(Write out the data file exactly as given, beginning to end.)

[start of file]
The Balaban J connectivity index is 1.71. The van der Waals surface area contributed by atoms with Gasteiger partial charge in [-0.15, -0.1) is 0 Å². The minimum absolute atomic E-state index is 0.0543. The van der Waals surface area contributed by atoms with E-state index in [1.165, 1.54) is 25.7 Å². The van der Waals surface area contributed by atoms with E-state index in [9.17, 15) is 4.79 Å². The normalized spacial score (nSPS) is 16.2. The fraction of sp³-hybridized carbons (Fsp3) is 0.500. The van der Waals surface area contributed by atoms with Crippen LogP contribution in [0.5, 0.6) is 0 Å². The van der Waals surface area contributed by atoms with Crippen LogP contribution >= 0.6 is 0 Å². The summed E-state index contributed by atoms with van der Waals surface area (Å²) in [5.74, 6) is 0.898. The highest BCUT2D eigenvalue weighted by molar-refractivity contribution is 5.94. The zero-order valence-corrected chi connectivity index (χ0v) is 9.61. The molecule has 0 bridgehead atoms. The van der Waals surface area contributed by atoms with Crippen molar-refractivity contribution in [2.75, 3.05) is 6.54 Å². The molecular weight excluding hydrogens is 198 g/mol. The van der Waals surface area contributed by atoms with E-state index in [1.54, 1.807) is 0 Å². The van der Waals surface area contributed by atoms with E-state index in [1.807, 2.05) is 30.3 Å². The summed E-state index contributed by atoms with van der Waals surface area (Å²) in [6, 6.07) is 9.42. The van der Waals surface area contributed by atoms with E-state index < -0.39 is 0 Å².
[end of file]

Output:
The Balaban J connectivity index is 1.71. The van der Waals surface area contributed by atoms with Gasteiger partial charge in [-0.15, -0.1) is 0 Å². The minimum absolute atomic E-state index is 0.0543. The van der Waals surface area contributed by atoms with E-state index in [1.165, 1.54) is 25.7 Å². The van der Waals surface area contributed by atoms with E-state index in [9.17, 15) is 4.79 Å². The normalized spacial score (nSPS) is 16.2. The fraction of sp³-hybridized carbons (Fsp3) is 0.500. The van der Waals surface area contributed by atoms with Crippen LogP contribution in [0.5, 0.6) is 0 Å². The van der Waals surface area contributed by atoms with Crippen LogP contribution >= 0.6 is 0 Å². The summed E-state index contributed by atoms with van der Waals surface area (Å²) in [5.74, 6) is 0.898. The highest BCUT2D eigenvalue weighted by molar-refractivity contribution is 5.94. The zero-order valence-corrected chi connectivity index (χ0v) is 9.61. The molecule has 0 bridgehead atoms. The van der Waals surface area contributed by atoms with Crippen molar-refractivity contribution in [2.75, 3.05) is 6.54 Å². The molecular weight excluding hydrogens is 198 g/mol. The van der Waals surface area contributed by atoms with E-state index in [1.54, 1.807) is 0 Å². The van der Waals surface area contributed by atoms with E-state index in [1.807, 2.05) is 30.3 Å². The summed E-state index contributed by atoms with van der Waals surface area (Å²) in [6, 6.07) is 9.42. The van der Waals surface area contributed by atoms with E-state index < -0.39 is 0 Å².